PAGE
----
narcoanalysis

(redirected from narcoanalytic)
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Related to narcoanalytic: sodium thiopental

narcoanalysis

 [nahr″ko-ah-nal´ĭ-sis]
a controversial method of psychotherapy that uses administration of medications to release suppressed or repressed thoughts or affect-laden and unacceptable ideas.

nar·co·a·nal·y·sis

(nar'kō-ă-nal'i-sis),
Psychotherapeutic treatment under light anesthesia, originally used in acute combat-related cases during World War II; also has been used in the treatment of childhood trauma.
See also: narcotherapy.
Synonym(s): narcosynthesis

narcoanalysis

(när′kō-ə-năl′ĭ-sĭs)
n. pl. narcoanaly·ses (-sēz′)
Psychotherapy conducted while the patient is in a sleeplike state induced by barbiturates or other drugs, especially as a means of releasing repressed feelings, thoughts, or memories. Its use is restricted to circumstances where there is a compelling, immediate need for a patient's responses.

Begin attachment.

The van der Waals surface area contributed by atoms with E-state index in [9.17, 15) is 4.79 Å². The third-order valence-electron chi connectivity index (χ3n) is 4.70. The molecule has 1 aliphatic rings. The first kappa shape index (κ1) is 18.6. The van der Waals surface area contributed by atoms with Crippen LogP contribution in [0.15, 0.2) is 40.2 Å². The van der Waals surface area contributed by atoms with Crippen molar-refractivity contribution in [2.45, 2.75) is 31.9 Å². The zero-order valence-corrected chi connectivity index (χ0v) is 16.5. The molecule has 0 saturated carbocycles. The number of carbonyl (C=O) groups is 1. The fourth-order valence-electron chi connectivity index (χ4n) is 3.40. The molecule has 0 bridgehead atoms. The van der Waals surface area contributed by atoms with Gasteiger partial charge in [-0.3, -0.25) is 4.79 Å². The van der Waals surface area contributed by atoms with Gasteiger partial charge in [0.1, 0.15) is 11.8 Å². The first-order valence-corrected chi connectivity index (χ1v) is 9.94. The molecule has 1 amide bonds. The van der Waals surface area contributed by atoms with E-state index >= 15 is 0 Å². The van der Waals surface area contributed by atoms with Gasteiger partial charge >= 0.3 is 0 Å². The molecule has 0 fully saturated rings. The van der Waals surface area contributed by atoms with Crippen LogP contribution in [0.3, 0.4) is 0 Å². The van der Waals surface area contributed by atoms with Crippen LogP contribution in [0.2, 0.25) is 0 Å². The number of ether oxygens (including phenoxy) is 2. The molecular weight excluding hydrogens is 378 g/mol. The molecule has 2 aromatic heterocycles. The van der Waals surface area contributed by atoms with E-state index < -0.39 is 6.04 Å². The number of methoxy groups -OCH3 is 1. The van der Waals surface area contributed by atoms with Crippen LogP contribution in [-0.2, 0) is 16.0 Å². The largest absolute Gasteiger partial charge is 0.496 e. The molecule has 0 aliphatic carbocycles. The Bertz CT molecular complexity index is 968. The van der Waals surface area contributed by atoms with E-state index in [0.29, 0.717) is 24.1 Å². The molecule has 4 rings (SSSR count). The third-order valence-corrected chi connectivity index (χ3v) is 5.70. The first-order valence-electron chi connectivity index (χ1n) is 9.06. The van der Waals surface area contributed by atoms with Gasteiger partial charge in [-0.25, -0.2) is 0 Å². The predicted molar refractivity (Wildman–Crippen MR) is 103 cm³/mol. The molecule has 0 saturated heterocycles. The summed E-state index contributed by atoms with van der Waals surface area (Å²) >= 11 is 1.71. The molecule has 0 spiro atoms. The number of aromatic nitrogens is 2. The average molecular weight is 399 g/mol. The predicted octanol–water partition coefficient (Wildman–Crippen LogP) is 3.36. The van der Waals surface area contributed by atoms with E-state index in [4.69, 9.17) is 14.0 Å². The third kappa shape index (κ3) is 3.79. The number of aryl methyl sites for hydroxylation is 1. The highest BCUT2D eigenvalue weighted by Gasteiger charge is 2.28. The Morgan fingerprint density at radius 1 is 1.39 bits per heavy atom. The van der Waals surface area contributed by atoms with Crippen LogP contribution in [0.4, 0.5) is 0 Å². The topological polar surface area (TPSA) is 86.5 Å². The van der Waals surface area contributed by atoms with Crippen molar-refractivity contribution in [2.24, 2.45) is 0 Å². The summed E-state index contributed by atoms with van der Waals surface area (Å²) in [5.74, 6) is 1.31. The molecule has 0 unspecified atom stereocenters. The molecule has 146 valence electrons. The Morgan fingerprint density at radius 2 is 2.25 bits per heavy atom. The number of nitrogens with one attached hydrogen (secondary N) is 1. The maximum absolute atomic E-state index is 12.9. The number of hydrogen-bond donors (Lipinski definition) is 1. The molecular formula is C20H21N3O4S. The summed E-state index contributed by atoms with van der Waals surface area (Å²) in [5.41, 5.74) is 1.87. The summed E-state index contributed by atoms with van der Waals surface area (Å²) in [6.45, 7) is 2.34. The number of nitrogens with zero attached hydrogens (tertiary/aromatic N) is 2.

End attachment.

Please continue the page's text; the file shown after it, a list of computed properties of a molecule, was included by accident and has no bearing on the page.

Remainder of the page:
nar′co·an′a·lyt′ic (-ăn′ə-lĭt′ĭk) adj.

narcoanalysis

[när′kōənal′isis]
an interview conducted while the patient is deeply sedated with medication so that inhibitions are reduced and responses will be more truthful.

nar·co·a·nal·y·sis

(nahr'kō-ă-nal'i-sis)
Psychotherapeutic treatment under light anesthesia.
Synonym(s): narcosynthesis.

narcoanalysis

Psychoanalysis carried out while the patient is in a drowsy state induced by drugs such as sodium amytal or THIOPENTONE (thiopental). The vogue for narcoanalysis seemed to have passed, but there is a suggestion of renewed interest in the USA.